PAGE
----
Choosing and Planting Your Seed Potatoes

The first thing you need to know about growing potatoes is in how to choose your seed potatoes to ensure you have virus-free, certified seed and that you’ve prepared your soil approximately two weeks prior to planting. Of course, you also need to have previously placed your ‘seeds’ in trays that are well ventilated with the eyes facing upwards and outwards.

Allow them to grow to at least ½” to 1” in length, or if you prefer metric, 12 to 25 mm. This will take a few weeks, but when they have grown to a good length, you can now plant them in soil that was properly prepared and ready to accept your crop.

Growing potatoes at home

How Long Before You Can Harvest?

This is a question most asked by those who are planting potatoes for the first time. There are actually various times you can harvest and the exciting thing to learn here is that you don’t need to harvest the entire crop at the very same time! You can scrape off a bit of soil to expose the upper potatoes and once they have grown about the size of an egg, you can safely harvest a few new potatoes.

This is approximately 12 weeks, or a bit longer, into the growing season. The rest of the crop will take 6 to 8 weeks longer and at that point you will need to learn how to ‘lift’ them from the soil so that you don’t damage the tubers.

Growing Onions at Home

Like potatoes, onions should be planted sometime between mid-March through mid-April but unlike potatoes, you need to be very careful not to have manured the ground too close to planting. While potatoes can go into ground which has been manured two weeks prior to planting, soil prepared for onions should be prepared a good bit earlier than that as freshly manured soil can easily lead to rot and you surely don’t want that!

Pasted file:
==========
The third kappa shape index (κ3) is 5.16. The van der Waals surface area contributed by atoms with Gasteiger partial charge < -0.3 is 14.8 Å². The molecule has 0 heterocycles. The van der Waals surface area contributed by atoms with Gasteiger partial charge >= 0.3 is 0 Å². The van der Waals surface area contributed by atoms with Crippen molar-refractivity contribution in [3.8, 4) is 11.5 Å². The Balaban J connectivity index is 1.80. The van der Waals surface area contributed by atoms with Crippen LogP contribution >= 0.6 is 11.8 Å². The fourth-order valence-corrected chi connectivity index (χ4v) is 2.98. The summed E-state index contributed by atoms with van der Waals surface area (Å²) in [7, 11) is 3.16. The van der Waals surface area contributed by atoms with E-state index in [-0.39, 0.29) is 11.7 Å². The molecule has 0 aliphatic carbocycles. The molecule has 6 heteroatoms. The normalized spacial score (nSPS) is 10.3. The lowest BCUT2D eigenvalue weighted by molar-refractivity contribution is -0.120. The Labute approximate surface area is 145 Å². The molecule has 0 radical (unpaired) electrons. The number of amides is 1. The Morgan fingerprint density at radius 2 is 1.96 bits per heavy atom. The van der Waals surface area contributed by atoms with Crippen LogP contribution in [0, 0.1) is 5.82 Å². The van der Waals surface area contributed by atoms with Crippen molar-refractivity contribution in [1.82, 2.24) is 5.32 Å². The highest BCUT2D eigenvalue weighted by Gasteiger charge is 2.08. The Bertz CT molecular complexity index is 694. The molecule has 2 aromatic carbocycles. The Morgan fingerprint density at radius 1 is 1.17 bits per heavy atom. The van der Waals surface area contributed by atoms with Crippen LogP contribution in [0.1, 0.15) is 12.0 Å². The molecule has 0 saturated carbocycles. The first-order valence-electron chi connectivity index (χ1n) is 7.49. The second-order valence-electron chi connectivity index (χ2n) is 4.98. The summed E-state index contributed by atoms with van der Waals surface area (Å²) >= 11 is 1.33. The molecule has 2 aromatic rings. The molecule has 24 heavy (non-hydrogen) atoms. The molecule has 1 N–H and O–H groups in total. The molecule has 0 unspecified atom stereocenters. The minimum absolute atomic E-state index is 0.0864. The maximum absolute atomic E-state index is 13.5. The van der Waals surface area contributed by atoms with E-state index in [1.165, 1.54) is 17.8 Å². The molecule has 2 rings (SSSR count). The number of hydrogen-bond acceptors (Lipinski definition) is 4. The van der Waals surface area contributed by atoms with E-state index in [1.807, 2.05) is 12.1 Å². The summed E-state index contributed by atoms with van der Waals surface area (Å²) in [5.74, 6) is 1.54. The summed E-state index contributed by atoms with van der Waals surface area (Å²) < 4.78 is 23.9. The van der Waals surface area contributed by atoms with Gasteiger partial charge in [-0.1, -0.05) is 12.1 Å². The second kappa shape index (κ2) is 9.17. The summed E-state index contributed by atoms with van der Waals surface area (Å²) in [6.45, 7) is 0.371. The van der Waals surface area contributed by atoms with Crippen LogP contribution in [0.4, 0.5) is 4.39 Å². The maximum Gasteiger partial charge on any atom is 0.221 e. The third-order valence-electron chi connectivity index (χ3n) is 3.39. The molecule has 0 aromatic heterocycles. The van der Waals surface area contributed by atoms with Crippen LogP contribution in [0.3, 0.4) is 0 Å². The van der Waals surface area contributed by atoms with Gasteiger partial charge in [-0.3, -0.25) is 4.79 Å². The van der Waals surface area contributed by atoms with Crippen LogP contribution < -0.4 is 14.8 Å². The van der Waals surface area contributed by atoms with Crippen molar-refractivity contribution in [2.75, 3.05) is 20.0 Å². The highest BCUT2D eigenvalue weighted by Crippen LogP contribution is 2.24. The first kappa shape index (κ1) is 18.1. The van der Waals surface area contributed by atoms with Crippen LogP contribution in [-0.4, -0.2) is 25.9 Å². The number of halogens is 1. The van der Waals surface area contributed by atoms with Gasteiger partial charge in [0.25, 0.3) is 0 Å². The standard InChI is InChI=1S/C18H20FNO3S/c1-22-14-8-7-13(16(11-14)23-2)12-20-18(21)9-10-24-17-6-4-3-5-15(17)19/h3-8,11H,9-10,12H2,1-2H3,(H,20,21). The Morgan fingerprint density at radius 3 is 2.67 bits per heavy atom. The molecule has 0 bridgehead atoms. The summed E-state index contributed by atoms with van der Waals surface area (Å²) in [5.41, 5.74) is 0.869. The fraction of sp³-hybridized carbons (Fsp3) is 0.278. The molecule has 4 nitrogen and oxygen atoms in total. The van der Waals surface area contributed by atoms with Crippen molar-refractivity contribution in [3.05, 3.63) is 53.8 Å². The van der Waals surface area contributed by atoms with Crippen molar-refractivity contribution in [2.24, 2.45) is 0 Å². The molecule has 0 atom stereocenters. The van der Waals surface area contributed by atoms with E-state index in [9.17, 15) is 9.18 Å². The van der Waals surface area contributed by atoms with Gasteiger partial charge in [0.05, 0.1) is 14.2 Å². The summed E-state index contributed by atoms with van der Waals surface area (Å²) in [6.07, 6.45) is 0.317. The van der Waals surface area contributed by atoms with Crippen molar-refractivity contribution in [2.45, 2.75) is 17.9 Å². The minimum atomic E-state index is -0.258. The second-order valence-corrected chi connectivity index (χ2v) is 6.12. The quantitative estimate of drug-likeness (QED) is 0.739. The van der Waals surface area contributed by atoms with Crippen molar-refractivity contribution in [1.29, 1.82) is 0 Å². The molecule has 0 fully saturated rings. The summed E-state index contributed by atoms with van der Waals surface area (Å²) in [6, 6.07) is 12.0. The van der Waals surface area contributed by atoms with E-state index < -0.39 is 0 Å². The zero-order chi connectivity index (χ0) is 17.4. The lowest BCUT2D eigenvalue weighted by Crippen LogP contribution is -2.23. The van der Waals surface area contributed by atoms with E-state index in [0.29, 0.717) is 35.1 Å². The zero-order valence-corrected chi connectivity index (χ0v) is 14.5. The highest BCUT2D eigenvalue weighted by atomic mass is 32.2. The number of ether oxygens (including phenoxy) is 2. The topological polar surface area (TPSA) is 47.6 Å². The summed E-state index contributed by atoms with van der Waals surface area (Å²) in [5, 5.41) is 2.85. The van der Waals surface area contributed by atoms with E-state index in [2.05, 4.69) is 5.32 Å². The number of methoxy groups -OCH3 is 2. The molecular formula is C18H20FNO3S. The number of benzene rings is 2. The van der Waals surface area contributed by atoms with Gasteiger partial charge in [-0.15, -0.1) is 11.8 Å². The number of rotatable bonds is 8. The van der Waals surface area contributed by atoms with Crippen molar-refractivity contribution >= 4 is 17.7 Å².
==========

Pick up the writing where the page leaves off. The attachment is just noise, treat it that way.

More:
Growing onions at home

A Few Closing Words

While potatoes are technically tubers and onions are a root variety plant like garlic and shallots, both will have the main ‘edible’ under the soil. What you have just read through is but a brief idea of just how easy it can be to grow your own potatoes and onions and since both are planted and harvested at about the same times of year, it helps to learn how to do both as it saves you unnecessary steps when preparing and planting your garden.

Both can be stored over a long winter and both are hardy if you start with certified seeds and bulbs. This year, why not plant your own potatoes and onions and enjoy home-grown, organic crops. It’s fun, easy and absolutely rewarding.

Alex MungoAlex is a professional writer with a keen interest in gardening. He currently contributes written articles to various gardening websites such as Carpenters Nursery & Farm Shop.